Outdoor waiting room in Haiti.

On a 90-degree day in Delmas, a suburb of Port-au-Prince, Haiti, Dawn Garzon treats babies and children at a nearby orphanage. The tiniest of the bunch are fortunate enough to have tents to block them from the sun and rain, but lie on a concrete floor, no fans to cool them. Broken buildings and piles of debris are everywhere. The scene is a new one for the nursing veteran.

“There are people there who don’t have food, they don’t have water. They are literally starving to death,” said Garzon, assistant professor of nursing at the University of Missouri–St. Louis, who went to Haiti March 12 to 21 with the Lutheran Church Missouri Synod Mercy Medical Team. The team administered much-needed medical care to people suffering after the catastrophic 7.0 earthquake that hit the country Jan. 12.

“For many people, we were it as far as medical attention. There was no other healthcare available,” she said.

The oppressive heat, relentless mosquitoes, lack of regular showers and sleeping on a concrete floor did not deter Garzon.

Growing up in Miami, she had many friends from Haiti and knew how fragile the country’s government and infrastructure were before the earthquake.

Dawn Garzon and fellow mission team member in exam room in Haiti.

“I’ve always had a lot of love for Haitian people. Since the earthquake, their lives are dependent on the generosity of people from outside the country,” she said. “It was a no-brainer to help. I was fortunate to be able to go.”

A child and family health specialist, she helped make up the 24-person team that included physicians, physician assistants, nurses and a pharmacist. They tended to more than 1,300 people.

“There were an overwhelming number of skin infections, malaria, parasitic infections and respiratory problems,” Garzon said. “We handed out a lot of antibiotics, anti-parasitics, pain relievers and vitamins.”

“… incredibly rewarding …”

Hundreds of thousands are still homeless in Haiti – some in tents while others carve out places to sleep among the rubble. Garzon reports that one third of the patients she saw – mostly women and children – did not have tents and much of the city still did not have electricity and clean water. However, the United Nations had numerous rice distribution stations nearby.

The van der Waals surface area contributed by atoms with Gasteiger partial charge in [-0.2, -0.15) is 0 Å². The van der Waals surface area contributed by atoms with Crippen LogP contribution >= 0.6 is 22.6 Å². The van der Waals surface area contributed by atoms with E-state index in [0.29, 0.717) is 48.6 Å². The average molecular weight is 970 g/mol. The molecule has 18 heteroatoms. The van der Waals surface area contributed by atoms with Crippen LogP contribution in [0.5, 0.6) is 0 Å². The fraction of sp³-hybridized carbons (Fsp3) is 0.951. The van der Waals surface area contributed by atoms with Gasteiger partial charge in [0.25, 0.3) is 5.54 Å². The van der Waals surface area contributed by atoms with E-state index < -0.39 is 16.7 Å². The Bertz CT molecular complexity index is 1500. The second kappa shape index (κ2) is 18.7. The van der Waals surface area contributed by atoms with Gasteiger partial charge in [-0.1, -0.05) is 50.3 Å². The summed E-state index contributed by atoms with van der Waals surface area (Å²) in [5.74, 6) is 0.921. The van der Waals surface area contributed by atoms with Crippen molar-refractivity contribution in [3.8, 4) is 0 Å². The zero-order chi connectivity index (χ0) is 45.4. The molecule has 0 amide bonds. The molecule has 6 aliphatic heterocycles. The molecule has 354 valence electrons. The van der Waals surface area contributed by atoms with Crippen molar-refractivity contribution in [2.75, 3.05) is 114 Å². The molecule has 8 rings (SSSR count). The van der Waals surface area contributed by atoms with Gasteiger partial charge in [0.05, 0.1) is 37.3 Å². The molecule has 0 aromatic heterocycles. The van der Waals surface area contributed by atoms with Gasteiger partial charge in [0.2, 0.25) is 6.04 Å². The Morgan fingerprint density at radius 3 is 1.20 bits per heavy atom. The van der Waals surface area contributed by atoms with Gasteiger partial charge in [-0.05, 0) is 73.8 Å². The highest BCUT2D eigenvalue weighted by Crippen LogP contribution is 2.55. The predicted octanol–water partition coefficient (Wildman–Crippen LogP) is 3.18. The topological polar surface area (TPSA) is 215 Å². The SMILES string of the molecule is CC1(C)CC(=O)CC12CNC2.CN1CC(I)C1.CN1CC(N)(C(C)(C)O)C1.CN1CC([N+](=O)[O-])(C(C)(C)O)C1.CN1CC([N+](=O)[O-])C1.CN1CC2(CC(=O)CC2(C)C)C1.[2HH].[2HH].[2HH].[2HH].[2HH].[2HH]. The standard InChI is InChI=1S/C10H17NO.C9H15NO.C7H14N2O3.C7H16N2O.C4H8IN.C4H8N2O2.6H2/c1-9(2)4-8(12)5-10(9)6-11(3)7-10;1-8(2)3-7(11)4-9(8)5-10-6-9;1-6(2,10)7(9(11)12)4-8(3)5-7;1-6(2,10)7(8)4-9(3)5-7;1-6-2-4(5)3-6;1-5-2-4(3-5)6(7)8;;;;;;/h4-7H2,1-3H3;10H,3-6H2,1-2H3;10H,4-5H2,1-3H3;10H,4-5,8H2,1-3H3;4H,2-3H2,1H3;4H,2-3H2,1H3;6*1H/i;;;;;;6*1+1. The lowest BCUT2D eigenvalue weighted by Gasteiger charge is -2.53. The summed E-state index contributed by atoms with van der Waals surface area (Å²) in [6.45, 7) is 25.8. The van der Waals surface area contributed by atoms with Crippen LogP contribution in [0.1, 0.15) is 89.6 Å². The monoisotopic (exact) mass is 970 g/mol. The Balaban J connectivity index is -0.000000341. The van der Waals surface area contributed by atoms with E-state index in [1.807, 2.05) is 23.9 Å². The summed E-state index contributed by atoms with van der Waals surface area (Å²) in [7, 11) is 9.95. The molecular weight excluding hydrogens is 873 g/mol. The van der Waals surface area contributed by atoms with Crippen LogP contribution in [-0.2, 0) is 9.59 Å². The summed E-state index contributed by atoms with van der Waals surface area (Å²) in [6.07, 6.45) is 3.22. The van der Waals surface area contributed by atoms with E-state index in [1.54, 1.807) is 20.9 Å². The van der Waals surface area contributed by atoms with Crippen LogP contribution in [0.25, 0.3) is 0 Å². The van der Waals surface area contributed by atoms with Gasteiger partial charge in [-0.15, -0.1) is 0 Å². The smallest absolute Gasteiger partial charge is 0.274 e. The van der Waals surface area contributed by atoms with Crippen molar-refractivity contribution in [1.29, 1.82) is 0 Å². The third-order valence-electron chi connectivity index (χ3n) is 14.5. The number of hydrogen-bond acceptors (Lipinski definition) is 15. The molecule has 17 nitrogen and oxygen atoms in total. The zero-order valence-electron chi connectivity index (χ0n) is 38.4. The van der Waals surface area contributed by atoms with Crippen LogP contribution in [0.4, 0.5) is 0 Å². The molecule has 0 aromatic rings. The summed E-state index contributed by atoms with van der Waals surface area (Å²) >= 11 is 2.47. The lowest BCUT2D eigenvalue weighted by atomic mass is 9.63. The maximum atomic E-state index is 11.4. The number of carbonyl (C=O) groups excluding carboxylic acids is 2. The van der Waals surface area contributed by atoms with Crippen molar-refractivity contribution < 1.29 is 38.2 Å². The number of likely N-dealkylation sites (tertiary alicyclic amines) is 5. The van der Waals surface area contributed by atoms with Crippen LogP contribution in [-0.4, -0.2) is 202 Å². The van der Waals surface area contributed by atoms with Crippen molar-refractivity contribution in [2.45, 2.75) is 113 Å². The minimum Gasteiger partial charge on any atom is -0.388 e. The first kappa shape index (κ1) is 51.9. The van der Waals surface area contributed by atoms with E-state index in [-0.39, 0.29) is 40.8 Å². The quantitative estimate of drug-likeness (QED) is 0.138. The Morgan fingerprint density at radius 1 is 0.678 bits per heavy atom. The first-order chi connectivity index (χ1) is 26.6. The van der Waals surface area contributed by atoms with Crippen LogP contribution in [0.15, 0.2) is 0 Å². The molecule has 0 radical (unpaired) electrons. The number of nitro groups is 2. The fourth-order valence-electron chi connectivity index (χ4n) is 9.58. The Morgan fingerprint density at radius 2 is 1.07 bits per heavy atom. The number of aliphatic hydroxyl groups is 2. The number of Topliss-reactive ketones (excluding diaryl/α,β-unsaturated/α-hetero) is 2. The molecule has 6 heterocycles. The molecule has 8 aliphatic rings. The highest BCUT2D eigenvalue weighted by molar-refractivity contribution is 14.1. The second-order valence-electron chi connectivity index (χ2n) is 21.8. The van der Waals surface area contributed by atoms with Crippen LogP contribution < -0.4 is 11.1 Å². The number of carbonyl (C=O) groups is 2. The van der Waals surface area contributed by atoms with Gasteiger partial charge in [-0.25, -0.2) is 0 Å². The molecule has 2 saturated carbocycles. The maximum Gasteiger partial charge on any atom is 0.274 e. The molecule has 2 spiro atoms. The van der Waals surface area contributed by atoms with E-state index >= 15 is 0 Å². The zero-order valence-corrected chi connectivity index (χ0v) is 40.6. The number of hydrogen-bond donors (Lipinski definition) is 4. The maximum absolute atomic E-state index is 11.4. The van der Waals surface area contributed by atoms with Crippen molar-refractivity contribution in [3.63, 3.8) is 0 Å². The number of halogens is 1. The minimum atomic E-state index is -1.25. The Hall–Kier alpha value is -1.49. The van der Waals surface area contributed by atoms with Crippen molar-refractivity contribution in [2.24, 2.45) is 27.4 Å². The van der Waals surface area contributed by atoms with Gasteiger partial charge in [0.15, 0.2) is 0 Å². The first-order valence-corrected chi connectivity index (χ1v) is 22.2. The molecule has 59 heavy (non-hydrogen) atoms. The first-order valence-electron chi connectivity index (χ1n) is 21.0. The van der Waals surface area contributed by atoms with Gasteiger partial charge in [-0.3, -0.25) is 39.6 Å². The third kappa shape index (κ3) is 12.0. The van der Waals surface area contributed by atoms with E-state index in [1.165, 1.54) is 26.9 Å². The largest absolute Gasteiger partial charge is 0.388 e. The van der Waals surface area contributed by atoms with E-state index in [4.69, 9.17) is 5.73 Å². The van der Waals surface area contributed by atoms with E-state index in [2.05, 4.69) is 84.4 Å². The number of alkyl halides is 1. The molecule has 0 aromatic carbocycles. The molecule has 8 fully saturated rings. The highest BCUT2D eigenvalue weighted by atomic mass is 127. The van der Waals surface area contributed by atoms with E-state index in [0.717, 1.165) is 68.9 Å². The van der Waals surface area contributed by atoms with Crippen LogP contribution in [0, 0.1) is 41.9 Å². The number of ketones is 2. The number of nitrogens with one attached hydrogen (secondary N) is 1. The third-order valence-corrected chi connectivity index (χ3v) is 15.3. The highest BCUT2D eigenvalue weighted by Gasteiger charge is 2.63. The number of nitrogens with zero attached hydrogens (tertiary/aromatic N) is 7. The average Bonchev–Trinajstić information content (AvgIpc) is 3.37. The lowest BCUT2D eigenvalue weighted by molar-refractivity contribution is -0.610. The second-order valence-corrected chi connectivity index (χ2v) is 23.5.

Garzon said her team was literally, in some cases, the only line of defense between a person and death.

“One boy had a severe asthma attack and luckily we had a nebulizer – the next hospital did not. We kept him overnight until he could breathe again,” said Garzon.  A nebulizer is a machine that allows a person to breathe in medicine through a mist.

Other people were so dehydrated they were given IVs to get their body chemistry back to normal.

“As a nurse, this was an incredibly rewarding experience. I could practice to the full extent of my knowledge and skills without worrying if the insurance company will cover it or not,” said the married mother of two. “That’s a cool thing because you go into nursing because you want to directly help people.”

Despite the bleak surroundings, Garzon found something special in the people of Haiti.

“I had to look for glimmers of hope and what I found were kids flying homemade kites or playing full soccer games with only a plastic bottle,” she said. “I realized that in the midst of all of it, the Haitians are joyous and friendly.”

Garzon said she is definitely heading back to Haiti. In the meantime, she is sharing her story with the UMSL community. She will hold a brown bag discussion about her experiences at 12 p.m.  April 28 in 17 Seton Hall. The talk is free. Contact d_garzon@umsl.edu for more information.

Kylie Shafferkoetter

Kylie Shafferkoetter

Eye on UMSL: Tending the gardens

Biology student James Ott and Sustainable Energy & Environmental Coordinator Katy Mike Smaistrla pull weeds last week in the native gardens north of the Recreation Wellness Center.